The United Nations (U.N.)’s human rights chief has expressed strong suspicion that “acts of genocide” may have been carried out against Rohingya Muslims in Myanmar since August 2017.
Addressing the U.N. Human Rights Council on Wednesday, Zeid Ra’ad al-Hussein further said that reports about the bulldozing of sites in Myanmar pointed to a “deliberate attempt by the authorities to destroy evidence of potential international crimes, including possible crimes against humanity.”
“A recent announcement that seven soldiers and three police officers will be brought to justice for the alleged extra-judicial killing of ten Rohingya men is grossly insufficient,” he said.
Hundreds of thousands of Rohingya Muslims have fled Myanmar since its military launched a bloody campaign against them across the western Rakhine State in late 2016 and intensified it in August last year.
The refugees have settled at squalid camps in a region in Bangladesh known as Cox’s Bazar. There, they have been recounting the horrific violence they were exposed to back in Rakhine, which the government has blockaded.
According to the witness accounts, soldiers and Buddhist mobs have been murdering and raping the Rohingya, and torching their villages. Satellite imagery obtained by rights groups have shown entire villages bulldozed in what seems to be an attempt at destroying crime scenes.
The U.N. has formerly floated the idea that the atrocities constitute “ethnic cleansing.” On Tuesday, a U.N. official used that term definitively to describe the violence.
Meanwhile, a senior Bangladeshi cabinet minister accused Myanmar of obstructing efforts to repatriate nearly 750,000 Rohingya Muslim refugees, saying that it was unlikely the displaced people would ever be able to return to their homeland.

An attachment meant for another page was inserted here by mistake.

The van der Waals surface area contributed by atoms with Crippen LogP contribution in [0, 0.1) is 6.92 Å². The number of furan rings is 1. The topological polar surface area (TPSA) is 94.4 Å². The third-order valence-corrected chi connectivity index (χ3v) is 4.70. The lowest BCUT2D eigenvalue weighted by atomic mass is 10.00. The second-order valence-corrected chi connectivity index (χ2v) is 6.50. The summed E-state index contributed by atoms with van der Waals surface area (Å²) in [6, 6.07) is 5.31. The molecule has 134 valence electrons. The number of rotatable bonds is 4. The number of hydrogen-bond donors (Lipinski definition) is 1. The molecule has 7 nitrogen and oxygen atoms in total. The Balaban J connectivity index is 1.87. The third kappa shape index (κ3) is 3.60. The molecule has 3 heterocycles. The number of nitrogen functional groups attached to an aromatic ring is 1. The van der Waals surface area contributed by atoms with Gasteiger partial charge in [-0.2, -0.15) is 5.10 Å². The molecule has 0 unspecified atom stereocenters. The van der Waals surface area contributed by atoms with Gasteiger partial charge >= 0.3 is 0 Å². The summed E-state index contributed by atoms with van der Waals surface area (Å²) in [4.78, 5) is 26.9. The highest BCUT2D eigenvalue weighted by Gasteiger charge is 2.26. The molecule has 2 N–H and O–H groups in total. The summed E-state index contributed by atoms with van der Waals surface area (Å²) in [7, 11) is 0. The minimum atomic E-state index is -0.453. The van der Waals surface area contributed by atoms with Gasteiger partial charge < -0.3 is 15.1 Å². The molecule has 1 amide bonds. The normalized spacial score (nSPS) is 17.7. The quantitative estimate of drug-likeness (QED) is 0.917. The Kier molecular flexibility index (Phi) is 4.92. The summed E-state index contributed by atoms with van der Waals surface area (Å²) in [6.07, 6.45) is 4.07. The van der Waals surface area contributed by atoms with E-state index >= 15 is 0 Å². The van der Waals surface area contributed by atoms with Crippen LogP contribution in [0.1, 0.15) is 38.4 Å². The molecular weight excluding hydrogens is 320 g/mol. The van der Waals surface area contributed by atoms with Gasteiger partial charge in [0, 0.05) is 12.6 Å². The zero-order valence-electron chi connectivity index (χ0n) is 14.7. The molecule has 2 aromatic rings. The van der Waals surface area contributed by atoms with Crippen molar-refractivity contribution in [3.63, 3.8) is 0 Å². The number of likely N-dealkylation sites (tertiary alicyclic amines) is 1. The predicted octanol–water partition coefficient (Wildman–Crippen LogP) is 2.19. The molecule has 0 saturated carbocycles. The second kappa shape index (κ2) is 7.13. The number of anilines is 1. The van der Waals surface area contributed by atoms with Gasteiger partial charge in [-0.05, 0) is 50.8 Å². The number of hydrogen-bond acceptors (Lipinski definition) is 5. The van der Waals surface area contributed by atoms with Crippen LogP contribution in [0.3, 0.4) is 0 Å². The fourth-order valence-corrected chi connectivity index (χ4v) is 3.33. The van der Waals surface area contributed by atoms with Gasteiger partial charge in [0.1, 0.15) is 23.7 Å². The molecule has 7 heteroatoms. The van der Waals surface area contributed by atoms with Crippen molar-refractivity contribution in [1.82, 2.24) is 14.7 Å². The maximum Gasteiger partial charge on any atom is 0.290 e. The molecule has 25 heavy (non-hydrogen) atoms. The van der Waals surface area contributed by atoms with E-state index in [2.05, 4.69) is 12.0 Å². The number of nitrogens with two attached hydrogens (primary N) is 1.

Finance minister A.M.A Muhith said on Tuesday that a repatriation deal signed between Myanmar and Bangladesh in November last year would likely fail despite the Bangladeshi government’s official position that the refugees must eventually go back.
“I do not believe the Rohingya can be sent back,” he said. “You can speculate that very few will return to Burma (Myanmar). The first reason is that Burma will only take a few and secondly is that the refugees will never return if they fear persecution.”
Rights groups and the U.N. have warned that conditions for the return of the refugees are not in place.
The refugees living in camps in southeastern Bangladesh have also resisted the idea, fearing they will not be safe if they return to Rakhine.
An estimated 6,700 Rohingya Muslims were killed by security forces joined by Buddhist mobs in the first month of the crackdown alone, according to Doctors without Borders.
This article has been adapted from its original source.
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